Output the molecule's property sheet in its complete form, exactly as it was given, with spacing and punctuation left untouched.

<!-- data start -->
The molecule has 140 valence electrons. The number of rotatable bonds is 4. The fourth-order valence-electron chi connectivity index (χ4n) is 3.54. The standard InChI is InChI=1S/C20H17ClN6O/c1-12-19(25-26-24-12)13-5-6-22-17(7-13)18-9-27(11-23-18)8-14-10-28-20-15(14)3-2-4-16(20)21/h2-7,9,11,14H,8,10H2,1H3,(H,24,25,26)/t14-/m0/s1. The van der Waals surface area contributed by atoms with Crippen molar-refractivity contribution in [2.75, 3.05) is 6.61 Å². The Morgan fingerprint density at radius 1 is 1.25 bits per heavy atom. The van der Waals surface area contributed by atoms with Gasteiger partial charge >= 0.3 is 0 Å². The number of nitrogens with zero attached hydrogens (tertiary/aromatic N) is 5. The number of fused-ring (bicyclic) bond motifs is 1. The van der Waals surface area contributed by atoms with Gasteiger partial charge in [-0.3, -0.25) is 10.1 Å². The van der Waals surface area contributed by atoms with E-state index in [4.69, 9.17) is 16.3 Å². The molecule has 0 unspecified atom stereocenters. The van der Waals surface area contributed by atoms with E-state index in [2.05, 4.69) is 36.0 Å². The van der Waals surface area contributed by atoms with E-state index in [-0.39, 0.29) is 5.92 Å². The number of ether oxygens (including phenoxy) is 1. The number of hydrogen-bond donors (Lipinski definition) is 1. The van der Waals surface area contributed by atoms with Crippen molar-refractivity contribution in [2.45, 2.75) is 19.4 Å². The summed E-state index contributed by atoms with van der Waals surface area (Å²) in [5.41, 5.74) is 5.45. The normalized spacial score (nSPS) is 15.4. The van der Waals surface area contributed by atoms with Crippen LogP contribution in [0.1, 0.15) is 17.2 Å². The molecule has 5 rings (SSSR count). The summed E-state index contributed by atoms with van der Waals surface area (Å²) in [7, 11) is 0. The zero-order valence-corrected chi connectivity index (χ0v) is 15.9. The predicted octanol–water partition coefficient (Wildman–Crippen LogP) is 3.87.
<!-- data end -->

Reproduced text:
The molecule has 140 valence electrons. The number of rotatable bonds is 4. The fourth-order valence-electron chi connectivity index (χ4n) is 3.54. The standard InChI is InChI=1S/C20H17ClN6O/c1-12-19(25-26-24-12)13-5-6-22-17(7-13)18-9-27(11-23-18)8-14-10-28-20-15(14)3-2-4-16(20)21/h2-7,9,11,14H,8,10H2,1H3,(H,24,25,26)/t14-/m0/s1. The van der Waals surface area contributed by atoms with Crippen molar-refractivity contribution in [2.75, 3.05) is 6.61 Å². The Morgan fingerprint density at radius 1 is 1.25 bits per heavy atom. The van der Waals surface area contributed by atoms with Gasteiger partial charge >= 0.3 is 0 Å². The number of nitrogens with zero attached hydrogens (tertiary/aromatic N) is 5. The number of fused-ring (bicyclic) bond motifs is 1. The van der Waals surface area contributed by atoms with Gasteiger partial charge in [-0.3, -0.25) is 10.1 Å². The van der Waals surface area contributed by atoms with E-state index in [4.69, 9.17) is 16.3 Å². The molecule has 0 unspecified atom stereocenters. The van der Waals surface area contributed by atoms with E-state index in [2.05, 4.69) is 36.0 Å². The van der Waals surface area contributed by atoms with E-state index in [-0.39, 0.29) is 5.92 Å². The number of ether oxygens (including phenoxy) is 1. The number of hydrogen-bond donors (Lipinski definition) is 1. The van der Waals surface area contributed by atoms with Crippen molar-refractivity contribution in [2.45, 2.75) is 19.4 Å². The summed E-state index contributed by atoms with van der Waals surface area (Å²) in [5.41, 5.74) is 5.45. The normalized spacial score (nSPS) is 15.4. The van der Waals surface area contributed by atoms with Crippen LogP contribution in [0.1, 0.15) is 17.2 Å². The molecule has 5 rings (SSSR count). The summed E-state index contributed by atoms with van der Waals surface area (Å²) in [7, 11) is 0. The zero-order valence-corrected chi connectivity index (χ0v) is 15.9. The predicted octanol–water partition coefficient (Wildman–Crippen LogP) is 3.87.